We were formerly known as Eat Smart Move More South Carolina
While you may not be familiar with Wholespire, you might know us as Eat Smart Move More South Carolina. In 2020, we decided to change our name to better reflect our work. Wholespire combines the word “whole” with the words “aspire” (what we’re striving for) and “inspire” (what we hope to evoke in people). It’s the state in which a complete and harmonious community is achieved.
Our new name and look capture our efforts to bring about lasting and healthy change for so many who aspire to wellness but lack access to the key components of health. It’s a refresh on our goal to make whole health a possibility for all South Carolinians as we inform, engage and influence decision-makers to include health in policy decisions.
We are advocates
What makes us different from other organizations is that we advocate to our state legislators to include health in all policies. You can find us at the state house advocating for free school meals for all SC students, more recess time at school and the Healthy Bucks program. We also support our partners’ initiatives that impact health equity. In addition to advocating to change state-level policies and laws, we equip communities to do the same at the local level. You can learn more about our legislative priorities and the bills we’re watching by visiting our Advocacy Center. You can also become a Wholespire advocate! We make contacting your legislators easy with pre-written email messaging. Sign up to become an advocate for health in your community.
We have annual mini-grants available
To date, Wholespire has invested over $200,000 in mini-grants across the state. While these grants cannot be used to fund events, programs, or direct education, they can be used to create or improve access to nutritious foods and safe places to be physically active. Examples of mini-grant projects include:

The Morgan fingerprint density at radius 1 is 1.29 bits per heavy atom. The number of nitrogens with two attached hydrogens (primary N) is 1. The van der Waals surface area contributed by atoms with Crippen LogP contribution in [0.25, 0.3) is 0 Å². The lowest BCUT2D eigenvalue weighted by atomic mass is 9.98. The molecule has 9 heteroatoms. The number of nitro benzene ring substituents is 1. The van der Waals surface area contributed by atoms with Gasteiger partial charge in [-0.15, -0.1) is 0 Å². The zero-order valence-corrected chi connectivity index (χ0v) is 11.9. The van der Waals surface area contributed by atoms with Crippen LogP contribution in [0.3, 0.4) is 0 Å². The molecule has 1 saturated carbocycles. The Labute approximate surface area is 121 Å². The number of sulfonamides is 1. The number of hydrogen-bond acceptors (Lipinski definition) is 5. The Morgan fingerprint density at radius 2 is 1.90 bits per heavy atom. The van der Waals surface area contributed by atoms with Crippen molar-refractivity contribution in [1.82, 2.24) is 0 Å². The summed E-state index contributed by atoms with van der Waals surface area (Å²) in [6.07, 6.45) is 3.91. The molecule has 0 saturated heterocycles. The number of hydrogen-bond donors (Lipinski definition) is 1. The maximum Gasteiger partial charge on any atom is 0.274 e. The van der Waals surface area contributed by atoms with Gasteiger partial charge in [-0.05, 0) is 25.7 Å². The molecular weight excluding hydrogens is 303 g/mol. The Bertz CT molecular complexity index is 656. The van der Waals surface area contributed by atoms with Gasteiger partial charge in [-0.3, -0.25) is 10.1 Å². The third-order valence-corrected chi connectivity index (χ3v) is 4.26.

A paved walking track at an elementary school
Outdoor water bottle refill stations at parks and trails
Bilingual signage at a farmers’ market
Benches, signage, trash receptacles along trails or walking paths
Community change must start with community voice. That’s why Wholespire uses a chapter model to allow communities to lead the change themselves. We provide branding and technical assistance, but each coalition has volunteers made up of people who live and/or work in that county. Each chapter chooses the strategies that make the most sense for their community.
AARP’s remarkable founder, Dr. Ethel Percy Andrus, had a passion for education and service that carried her throughout her extensive career as a teacher and a high school principal. After retiring at age 60, she turned her energies to helping “aging folk realize life’s possibilities.”
Dr. Andrus had a new and different vision of aging. “We don’t get old,” she said, “we grow old. We mature. If we ever stop growing, then we have had it.” But as she looked around in 1950s America, she could see that “most organizations working with older citizens did things for them—things that too often led to trivial activities and childish games.”
“Why,” she asked herself, “can’t AARP offer senior Americans a chance to solve their own problems of personal identity, recreation, travel, health protection and financial security?”
Since 1958, AARP has been doing just that—and helping all Americans to understand that, in Dr. Andrus’ words, “age is not a defeat, but a victory; not a punishment, but a privilege.”